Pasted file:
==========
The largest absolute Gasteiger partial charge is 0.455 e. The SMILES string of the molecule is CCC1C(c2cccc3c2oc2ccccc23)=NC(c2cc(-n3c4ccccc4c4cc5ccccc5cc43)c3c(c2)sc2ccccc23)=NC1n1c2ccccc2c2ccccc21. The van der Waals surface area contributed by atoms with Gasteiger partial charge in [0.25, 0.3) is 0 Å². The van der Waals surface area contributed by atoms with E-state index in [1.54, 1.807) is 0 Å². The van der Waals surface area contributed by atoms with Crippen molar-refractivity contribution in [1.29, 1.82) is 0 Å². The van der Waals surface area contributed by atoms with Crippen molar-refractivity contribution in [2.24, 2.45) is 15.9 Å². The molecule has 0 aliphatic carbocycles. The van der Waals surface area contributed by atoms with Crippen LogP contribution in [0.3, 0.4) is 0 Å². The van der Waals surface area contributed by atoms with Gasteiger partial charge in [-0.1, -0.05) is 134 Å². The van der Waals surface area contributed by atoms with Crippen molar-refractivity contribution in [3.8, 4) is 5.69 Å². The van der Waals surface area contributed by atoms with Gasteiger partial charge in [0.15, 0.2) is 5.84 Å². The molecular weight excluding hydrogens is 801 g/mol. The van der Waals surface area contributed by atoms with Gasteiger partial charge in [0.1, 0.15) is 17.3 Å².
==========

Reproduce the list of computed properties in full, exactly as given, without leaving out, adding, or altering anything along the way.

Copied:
The largest absolute Gasteiger partial charge is 0.455 e. The SMILES string of the molecule is CCC1C(c2cccc3c2oc2ccccc23)=NC(c2cc(-n3c4ccccc4c4cc5ccccc5cc43)c3c(c2)sc2ccccc23)=NC1n1c2ccccc2c2ccccc21. The van der Waals surface area contributed by atoms with Gasteiger partial charge in [0.25, 0.3) is 0 Å². The van der Waals surface area contributed by atoms with E-state index in [1.54, 1.807) is 0 Å². The van der Waals surface area contributed by atoms with Crippen molar-refractivity contribution in [1.29, 1.82) is 0 Å². The van der Waals surface area contributed by atoms with Crippen molar-refractivity contribution in [2.24, 2.45) is 15.9 Å². The molecule has 0 aliphatic carbocycles. The van der Waals surface area contributed by atoms with Crippen LogP contribution in [0.3, 0.4) is 0 Å². The van der Waals surface area contributed by atoms with Gasteiger partial charge in [-0.1, -0.05) is 134 Å². The van der Waals surface area contributed by atoms with Crippen molar-refractivity contribution in [3.8, 4) is 5.69 Å². The van der Waals surface area contributed by atoms with Gasteiger partial charge in [0.15, 0.2) is 5.84 Å². The molecular weight excluding hydrogens is 801 g/mol. The van der Waals surface area contributed by atoms with Gasteiger partial charge in [0.1, 0.15) is 17.3 Å².